The study is unique in its large sample size (n = 6,765) and the scale of collected information, capturing health data from underrepresented age groups, races, ethnicities, and underlying conditions.
While the preliminary results include only the first 90 days of the ongoing three-year observational study, the authors published the aggregated data to allow for comparison of groups (age, race, ethnicity, gender, body-mass index, beta-blocker use, medical conditions) to longitudinal patterns of activity, heart rate, and blood pressure data.
- Methods – The study enrolled a diverse set of 6,765 US adults (54% women, 18% 65 or older, 17% Black, 17% Asian) of whom 10% have diabetes, 33% have hypertension, and 27% have depression. Participants were provided Apple Watches, Omron blood pressure cuffs, and a MyDataHelps smartphone app to record data on heart rate, blood pressure, step counts, and distance walked.
- Results – A total of 200m heart rate measurements and 1.1m blood pressure readings were collected over the 90 day period. Participants 65 and older had significantly lower heart rates, while women had average resting heart rates 3 bpm higher than men. Heart rates and activity levels varied by race, ethnicity, and underlying conditions, underlining the importance of patient-specific context when interpreting data from wearables.
- Discussion – Researchers noted that upon the study’s completion the participant data will span from before the pandemic to after its onset, enabling the evaluation of its impact on physiologic parameters due to illness and lifestyle changes.
Wearables have made longitudinal vitals monitoring a reality, allowing clinicians to paint a more complete picture of patient activity in daily life. As the study continues with its three-year monitoring phase, MIPACT intends to contextualize the patient data with information from EMRs and surveys, furthering its goal of creating better baselines for future digital health research. In the meantime, the authors hope that the easily navigable preliminary results will be used to improve study design and clinical recommendations.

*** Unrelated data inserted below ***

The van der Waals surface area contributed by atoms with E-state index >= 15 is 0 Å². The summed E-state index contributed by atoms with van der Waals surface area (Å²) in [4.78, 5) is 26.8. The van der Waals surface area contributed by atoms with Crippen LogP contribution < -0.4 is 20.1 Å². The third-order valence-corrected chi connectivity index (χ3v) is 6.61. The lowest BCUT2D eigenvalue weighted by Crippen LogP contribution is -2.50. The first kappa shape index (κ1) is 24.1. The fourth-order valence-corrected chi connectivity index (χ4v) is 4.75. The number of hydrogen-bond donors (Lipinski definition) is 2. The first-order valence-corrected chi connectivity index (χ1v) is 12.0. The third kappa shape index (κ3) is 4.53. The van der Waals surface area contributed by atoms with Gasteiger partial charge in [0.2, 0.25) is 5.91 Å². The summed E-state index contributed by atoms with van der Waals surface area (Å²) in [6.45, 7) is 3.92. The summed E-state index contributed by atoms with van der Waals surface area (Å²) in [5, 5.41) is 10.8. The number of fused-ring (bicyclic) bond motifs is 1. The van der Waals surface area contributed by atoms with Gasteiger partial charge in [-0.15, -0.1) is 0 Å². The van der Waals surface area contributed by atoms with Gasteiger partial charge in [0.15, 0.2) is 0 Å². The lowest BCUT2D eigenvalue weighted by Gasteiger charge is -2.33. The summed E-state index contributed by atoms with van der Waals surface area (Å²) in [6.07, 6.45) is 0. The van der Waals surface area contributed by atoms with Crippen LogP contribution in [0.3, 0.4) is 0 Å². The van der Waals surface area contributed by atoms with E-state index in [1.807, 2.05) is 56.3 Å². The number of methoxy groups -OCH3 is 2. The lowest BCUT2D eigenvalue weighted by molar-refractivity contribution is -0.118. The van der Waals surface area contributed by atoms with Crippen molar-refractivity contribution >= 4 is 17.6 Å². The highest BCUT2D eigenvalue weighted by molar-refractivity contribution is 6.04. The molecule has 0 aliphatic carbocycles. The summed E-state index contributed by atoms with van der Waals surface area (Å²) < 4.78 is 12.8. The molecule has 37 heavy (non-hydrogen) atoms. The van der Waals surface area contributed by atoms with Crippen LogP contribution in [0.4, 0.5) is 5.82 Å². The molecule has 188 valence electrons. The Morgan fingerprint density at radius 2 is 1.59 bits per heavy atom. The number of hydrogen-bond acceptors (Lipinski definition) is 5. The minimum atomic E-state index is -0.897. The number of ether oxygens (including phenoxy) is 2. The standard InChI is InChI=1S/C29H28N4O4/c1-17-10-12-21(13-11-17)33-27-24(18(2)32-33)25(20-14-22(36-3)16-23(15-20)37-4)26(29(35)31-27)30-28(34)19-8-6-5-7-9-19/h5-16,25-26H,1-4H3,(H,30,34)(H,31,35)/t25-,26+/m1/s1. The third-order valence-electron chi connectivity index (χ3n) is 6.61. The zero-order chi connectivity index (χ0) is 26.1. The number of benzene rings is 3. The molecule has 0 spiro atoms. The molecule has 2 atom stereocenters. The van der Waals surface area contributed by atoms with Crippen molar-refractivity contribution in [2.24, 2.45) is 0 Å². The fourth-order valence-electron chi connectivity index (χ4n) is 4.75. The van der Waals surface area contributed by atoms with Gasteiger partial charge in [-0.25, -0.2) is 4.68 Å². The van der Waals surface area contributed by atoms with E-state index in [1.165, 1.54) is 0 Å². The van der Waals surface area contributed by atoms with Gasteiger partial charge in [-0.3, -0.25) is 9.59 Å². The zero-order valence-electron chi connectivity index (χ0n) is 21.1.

The Apple Watch is arguably the most successful consumer health product of all time, allowing users to track a wide range of biometric data while shipping over 33m units in 2020 alone.
That’s why when the Wall Street Journal recently reported that Apple is planning to include an on-wrist blood pressure monitor in an upcoming version of the watch, both consumers and healthcare providers took notice.
- How It Works – Citing internal company documents, the WSJ revealed that Apple’s tool tracks blood pressure changes using pulse arrival times, which measure how long it takes for blood to reach the wrist after a heart beat.
- Limitations – This approach would show users how their blood pressure is trending (picture your wrist vibrating to tell you that your blood pressure is spiking during an argument), but would not provide a baseline measure of systolic and diastolic blood pressure.
- Competition – Samsung is taking a different approach with the Galaxy Watch, which is already equipped with an optical sensor that can detect changes in blood pressure but requires a traditional cuff to calibrate and lacks FDA approval.
- Launch Date – Although the Apple Watch Series 7 is set to debut later this month, blood pressure tracking isn’t expected before 2022, due in part to the engineering challenge of making the feature compact enough to fit in an already-crowded watch.
Rumors of new Apple Watch features circulate every year before the product’s refresh, but the latest leaks provide more insight than most into Apple’s strategy for measuring blood pressure.
Pulse arrival time tracking highlights the Apple Watch’s potential and limitations in healthcare, but with hypertension afflicting ~100m Americans, the feature has the chance to make a significant impact in the lives of patients.